MDA has awarded a grant totaling $347,094 over three years to François Berthod, a professor in the department of surgery at Laval University in Quebec City, Quebec, Canada. The funds will help support Berthod's study of the underlying molecular mechanisms and disease process in ALS (amyotrophic lateral sclerosis, or Lou Gehrig's disease).
ALS is characterized by the degeneration of motor neurons (nerve cells that control muscle movement) in the spinal cord and brain.
Berthod, who has a background in tissue engineering, previously has shown that human motor neurons can differentiate (mature) from a population of stem cells obtained from human skin.
Now, Berthod plans to develop a three-dimensional model of the human spinal cord using neural (nervous system) cells obtained from the tissues of people with ALS. The human tissue-engineered spinal cord (TESC) model is expected to mimic the human disease "in vitro," or in a laboratory setting. Its design will permit testing of the interactions of various neural cell types, including motor neurons and neuroprotective cells such as astrocytes, microglia and Schwann cells, as a means of determining the conditions that induce or aid motor neuron death in ALS.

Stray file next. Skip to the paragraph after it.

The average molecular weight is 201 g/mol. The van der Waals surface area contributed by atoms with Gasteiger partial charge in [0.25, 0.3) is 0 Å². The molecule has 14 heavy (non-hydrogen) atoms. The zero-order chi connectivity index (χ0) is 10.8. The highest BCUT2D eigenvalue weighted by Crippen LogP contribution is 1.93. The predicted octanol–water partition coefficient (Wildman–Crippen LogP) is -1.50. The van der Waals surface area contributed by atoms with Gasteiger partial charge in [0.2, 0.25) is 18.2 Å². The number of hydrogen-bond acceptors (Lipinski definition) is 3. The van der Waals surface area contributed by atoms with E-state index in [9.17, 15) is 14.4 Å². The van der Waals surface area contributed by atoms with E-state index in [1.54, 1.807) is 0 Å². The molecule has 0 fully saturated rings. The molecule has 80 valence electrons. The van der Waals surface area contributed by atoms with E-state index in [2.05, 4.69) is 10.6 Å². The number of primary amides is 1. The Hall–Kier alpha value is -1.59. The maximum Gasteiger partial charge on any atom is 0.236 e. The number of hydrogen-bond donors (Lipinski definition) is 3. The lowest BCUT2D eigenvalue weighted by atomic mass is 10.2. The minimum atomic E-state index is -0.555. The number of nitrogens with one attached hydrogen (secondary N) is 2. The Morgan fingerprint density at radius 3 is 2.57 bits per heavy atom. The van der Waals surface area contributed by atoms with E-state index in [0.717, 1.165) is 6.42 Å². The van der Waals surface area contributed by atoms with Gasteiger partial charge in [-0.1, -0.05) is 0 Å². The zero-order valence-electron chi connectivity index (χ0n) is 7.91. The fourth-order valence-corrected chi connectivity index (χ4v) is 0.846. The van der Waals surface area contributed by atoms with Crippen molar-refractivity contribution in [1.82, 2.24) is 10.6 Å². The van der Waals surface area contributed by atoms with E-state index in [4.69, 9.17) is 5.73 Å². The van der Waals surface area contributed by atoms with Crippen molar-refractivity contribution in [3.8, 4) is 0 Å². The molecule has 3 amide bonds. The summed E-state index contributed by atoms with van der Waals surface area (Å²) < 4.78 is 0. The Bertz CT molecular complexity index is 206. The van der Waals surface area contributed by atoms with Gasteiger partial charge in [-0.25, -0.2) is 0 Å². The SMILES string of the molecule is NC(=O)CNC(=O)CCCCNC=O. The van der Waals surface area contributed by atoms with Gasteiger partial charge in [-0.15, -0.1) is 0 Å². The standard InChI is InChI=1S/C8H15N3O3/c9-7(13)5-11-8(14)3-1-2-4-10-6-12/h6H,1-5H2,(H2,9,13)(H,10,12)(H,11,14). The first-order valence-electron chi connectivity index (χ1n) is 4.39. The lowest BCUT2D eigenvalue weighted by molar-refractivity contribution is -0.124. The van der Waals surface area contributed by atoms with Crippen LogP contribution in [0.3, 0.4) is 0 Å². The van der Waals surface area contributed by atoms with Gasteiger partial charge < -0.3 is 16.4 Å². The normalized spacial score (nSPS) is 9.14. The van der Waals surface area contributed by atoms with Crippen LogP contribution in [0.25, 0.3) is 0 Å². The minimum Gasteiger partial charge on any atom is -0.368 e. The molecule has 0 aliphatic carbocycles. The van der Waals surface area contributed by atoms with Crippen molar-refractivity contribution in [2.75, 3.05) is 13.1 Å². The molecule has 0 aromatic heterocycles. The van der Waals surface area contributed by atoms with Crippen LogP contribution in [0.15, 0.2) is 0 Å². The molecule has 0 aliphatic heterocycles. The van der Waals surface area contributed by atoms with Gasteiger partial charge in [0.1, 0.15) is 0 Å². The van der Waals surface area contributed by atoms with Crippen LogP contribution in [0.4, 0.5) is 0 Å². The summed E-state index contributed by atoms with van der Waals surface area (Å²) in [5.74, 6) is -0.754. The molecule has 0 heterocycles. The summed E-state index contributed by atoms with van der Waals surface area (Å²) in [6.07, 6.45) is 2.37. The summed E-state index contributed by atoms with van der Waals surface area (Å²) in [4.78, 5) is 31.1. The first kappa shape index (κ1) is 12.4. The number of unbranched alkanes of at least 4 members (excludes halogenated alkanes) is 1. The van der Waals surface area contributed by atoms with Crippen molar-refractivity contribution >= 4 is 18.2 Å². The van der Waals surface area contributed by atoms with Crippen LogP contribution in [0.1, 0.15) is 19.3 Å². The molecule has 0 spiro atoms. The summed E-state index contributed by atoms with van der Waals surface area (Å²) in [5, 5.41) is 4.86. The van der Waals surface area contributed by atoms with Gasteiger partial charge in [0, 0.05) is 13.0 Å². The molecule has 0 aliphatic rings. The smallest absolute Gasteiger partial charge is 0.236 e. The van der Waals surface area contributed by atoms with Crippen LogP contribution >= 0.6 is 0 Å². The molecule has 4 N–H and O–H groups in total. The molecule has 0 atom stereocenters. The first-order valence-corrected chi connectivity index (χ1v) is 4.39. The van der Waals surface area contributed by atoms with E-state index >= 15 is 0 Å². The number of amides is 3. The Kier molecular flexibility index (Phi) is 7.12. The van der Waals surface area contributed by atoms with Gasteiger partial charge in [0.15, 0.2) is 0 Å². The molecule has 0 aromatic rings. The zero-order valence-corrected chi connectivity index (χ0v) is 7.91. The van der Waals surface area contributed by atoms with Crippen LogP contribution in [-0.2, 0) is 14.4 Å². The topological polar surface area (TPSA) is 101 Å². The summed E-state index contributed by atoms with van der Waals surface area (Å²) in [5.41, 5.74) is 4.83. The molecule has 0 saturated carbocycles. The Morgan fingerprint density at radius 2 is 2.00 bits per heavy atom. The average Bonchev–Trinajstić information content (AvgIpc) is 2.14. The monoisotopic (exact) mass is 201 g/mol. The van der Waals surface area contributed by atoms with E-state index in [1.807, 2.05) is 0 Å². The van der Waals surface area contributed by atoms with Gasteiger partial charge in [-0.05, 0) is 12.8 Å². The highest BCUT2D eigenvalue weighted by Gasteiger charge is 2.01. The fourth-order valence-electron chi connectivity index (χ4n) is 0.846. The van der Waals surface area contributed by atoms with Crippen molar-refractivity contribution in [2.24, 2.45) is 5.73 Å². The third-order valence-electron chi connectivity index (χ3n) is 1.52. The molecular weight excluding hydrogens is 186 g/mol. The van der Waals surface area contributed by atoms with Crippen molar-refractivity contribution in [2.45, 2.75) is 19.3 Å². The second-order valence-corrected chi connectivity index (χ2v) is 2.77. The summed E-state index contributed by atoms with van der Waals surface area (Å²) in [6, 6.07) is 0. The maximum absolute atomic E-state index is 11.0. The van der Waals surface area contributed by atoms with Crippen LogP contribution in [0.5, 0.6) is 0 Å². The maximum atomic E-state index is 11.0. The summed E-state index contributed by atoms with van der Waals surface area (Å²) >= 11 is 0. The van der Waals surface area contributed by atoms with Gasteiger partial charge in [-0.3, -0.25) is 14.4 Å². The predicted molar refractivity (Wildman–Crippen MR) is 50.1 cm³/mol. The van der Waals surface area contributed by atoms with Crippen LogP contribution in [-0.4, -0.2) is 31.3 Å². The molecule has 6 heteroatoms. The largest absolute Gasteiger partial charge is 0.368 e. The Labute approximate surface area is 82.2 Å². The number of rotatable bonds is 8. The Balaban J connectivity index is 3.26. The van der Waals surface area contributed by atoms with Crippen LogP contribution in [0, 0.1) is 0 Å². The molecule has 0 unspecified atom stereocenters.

Findings from Berthod's work are expected to improve understanding of the causes and progression of sporadic ALS.
"MDA funding over the years has been the only source of support for our research on amyotrophic lateral sclerosis," Berthod said, adding that it's been "the strongest encouragement to continue developing innovative in vitro models of this disease."
Funding for this MDA grant began February 1, 2011.
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